An e-commerce startup for the multitudes
On July 26, 2018, Pinduoduo, China’s social e-commerce company, launched its initial public offering on the Nasdaq market.
Pinduoduo’s stock prices shot up by more than 30 percent on the first day of trading and its market value reached nearly US$30 billion, or more than half of that of JD.com, the second largest Chinese e-commerce player behind Alibaba.
Pinduoduo was founded in Septem¬ber 2015. Pinduoduo’s active user base went from zero to 100 million in the first year and then to 200 million in the second year. By the end of March 2018, Pinduoduo boasted 344 million active users on its platform, making it probably the world’s fastest growing company in terms of client acquisition. (According to its latest annual report, Alibaba had 552 million active users in 2017.)
As Pinduoduo’s user base expanded, its trading volume also grew exponentially. In the twelve-month period ending June 30, 2018, Pinduoduo reported a GMV (gross merchandise value) of 262.1 billion yuan (US$39.6 billion), which represented a whopping 583 percent increase from a year ago. Now in its fourth year of operation, Pinduoduo is a solid third in the fiercely competitive e-commerce market in China after Alibaba and JD.com.
According to the National Bureau of Statistics of China, China’s per capita disposable income in 2017 was US$3,782 (the median number was US$3,263), which translates to slightly below US$300 per month. While in China’s affluent coastal regions income levels are much higher than the national level, its vast inland provinces and particularly their rural population are nowhere near US$300 per month.
The real ity is that there are approximately 1 billion Chinese living in small cities and townships and they are much more price sensitive than the shoppers you meet at a Gucci store in a first- or second-tier city. Indeed, at least two thirds of Pinduoduo’s customers come from outside of the target audience of a typical e-commerce outlet.
Colin Huang, the founder of Pinduoduo, was born in 1980 in an ordinary family in Hangzhou. He joined Google in 2004 after getting his post-graduate degree in Computer Science from the University of Wisconsin. He has since left Google and started several businesses in China.
In early 2015, it dawned upon Huang that despite the dominant market posi¬tions of the likes of Alibaba, Tencent and JD.com in China’s Internet space, it is still possible to compete with them head-on if he could address the needs of the segment of Chinese consumers who are essentially ignored by the titans of the industry.
Pinduoduo got the attention of the under-served, price-sensitive consumers by presenting them with a proposition they could not turn down.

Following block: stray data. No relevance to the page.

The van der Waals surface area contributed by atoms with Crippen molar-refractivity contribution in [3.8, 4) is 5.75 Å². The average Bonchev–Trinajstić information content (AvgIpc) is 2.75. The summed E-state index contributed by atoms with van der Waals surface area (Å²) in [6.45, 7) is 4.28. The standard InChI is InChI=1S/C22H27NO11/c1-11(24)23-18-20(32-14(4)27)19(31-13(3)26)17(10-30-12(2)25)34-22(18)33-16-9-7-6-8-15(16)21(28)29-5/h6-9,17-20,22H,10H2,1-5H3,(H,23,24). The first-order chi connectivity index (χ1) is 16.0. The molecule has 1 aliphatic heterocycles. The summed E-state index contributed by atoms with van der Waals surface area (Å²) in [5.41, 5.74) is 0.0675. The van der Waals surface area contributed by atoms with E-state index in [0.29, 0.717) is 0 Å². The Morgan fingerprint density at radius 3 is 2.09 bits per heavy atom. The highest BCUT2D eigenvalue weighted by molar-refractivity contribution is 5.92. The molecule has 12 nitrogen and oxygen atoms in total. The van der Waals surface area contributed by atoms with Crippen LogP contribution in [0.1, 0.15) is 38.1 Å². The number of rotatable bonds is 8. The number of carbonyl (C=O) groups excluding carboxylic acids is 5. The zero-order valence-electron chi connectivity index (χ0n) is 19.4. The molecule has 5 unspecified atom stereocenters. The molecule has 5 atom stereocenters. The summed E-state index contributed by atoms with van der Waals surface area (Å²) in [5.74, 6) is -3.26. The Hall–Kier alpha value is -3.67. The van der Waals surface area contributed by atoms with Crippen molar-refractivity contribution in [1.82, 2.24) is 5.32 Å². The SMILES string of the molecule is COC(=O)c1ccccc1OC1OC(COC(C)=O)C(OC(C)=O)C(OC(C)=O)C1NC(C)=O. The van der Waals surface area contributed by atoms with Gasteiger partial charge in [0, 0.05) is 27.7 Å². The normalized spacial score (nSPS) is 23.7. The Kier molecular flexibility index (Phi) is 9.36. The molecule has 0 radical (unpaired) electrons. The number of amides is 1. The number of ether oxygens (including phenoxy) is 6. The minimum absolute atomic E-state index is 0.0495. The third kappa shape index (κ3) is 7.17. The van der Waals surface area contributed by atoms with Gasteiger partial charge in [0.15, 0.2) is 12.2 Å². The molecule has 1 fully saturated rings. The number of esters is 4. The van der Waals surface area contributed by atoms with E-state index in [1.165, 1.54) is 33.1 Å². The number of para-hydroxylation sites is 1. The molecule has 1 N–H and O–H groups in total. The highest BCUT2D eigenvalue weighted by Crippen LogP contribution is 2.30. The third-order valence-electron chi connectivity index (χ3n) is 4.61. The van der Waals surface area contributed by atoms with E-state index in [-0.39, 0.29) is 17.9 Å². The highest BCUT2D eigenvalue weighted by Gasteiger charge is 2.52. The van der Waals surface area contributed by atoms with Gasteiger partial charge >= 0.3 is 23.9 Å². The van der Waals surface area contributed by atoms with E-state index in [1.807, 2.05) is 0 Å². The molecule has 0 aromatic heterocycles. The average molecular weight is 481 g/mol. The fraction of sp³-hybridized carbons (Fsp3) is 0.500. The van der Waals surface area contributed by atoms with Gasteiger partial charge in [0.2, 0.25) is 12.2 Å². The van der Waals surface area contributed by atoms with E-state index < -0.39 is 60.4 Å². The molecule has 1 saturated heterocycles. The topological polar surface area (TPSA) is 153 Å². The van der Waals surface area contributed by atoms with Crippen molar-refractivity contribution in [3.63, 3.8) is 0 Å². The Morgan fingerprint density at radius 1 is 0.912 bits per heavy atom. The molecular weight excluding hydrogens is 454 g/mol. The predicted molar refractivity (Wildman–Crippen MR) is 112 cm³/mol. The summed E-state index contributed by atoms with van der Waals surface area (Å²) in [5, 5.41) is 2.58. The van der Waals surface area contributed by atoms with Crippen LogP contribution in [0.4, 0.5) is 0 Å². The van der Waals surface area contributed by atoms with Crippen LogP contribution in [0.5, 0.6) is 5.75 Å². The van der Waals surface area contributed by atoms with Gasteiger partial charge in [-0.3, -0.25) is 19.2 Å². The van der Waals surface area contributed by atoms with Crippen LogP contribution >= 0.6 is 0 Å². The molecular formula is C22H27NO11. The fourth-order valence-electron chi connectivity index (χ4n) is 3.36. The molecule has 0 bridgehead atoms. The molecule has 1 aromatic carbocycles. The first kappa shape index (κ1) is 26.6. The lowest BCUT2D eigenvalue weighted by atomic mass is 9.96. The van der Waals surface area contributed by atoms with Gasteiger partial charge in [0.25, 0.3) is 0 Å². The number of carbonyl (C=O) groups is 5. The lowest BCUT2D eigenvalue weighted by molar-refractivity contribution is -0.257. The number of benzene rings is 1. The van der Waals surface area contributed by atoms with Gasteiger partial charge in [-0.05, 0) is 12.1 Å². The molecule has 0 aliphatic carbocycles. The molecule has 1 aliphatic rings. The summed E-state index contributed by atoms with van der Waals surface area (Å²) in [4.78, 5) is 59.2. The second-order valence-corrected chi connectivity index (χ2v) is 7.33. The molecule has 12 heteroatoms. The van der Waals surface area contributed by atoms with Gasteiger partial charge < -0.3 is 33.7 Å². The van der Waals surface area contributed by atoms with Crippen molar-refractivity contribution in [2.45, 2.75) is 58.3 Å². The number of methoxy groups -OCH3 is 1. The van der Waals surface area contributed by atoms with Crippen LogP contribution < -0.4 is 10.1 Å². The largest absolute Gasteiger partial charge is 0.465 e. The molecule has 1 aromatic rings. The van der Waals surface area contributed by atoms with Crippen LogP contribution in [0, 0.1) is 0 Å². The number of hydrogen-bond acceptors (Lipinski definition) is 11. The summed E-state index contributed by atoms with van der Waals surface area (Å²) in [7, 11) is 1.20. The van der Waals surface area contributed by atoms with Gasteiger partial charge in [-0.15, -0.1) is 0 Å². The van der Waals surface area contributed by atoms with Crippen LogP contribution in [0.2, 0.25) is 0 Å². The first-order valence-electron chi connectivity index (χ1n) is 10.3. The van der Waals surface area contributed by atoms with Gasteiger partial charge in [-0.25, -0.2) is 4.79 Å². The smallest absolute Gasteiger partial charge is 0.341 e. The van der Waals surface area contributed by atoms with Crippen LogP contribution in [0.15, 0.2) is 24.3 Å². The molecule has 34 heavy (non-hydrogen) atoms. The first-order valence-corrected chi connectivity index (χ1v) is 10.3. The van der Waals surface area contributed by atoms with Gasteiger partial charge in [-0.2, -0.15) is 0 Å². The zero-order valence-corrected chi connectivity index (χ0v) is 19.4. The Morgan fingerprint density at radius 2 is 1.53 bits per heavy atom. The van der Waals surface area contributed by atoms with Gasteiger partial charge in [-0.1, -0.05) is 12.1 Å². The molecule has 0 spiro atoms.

For example, for a dress that is priced at 39 yuan on Taobao, one only needs to pay 19 yuan on Pinduoduo; and if one can invite 5 friends to buy as a group, the unit price falls to only 9.9 yuan, including delivery. The process of inviting friends to join is made very easy on Tencent’s WeChat messaging platform. As folks join in this viral “game” of seeking deep group discounts, they sign onto Pinduoduo’s apps without much noticing it.
The fact that Pinduoduo was able to quickly penetrate the previously under-tapped market segment was helped along by at least two other factors. Xiaomi and other domestic manufacturers success-fully marketed a series of low-priced smart phones that allowed people from the countryside to connect via mobile to the Internet. WeChat, the premier instant messaging platform, is a ubiquitous pres¬ence among all sectors of Internet users with its superb package of online games, social networks, and seamless payment functions. In short, Pinduoduo did the right thing at the right time.
Unlike JD.com and Tmall which take a cut of each transaction on their platforms, Pinduoduo makes its money mainly from advertising income. Its business model makes it difficult to take a percentage cut of an already “dirt-cheap” sales price.
While Pinduoduo has the strong backing of powerful players in China including Tencent and SF Express, profitability for Pinduoduo is not guaranteed at this point.
For its investors, the hope is that over time Pinduoduo will be able to find new revenue sources from its huge client base without fundamentally changing its business logic.
Winter Nie is Professor of Management at IMD (International Institute for Management Development). She wrote the article with Yunfei Feng. Copyright: IMD.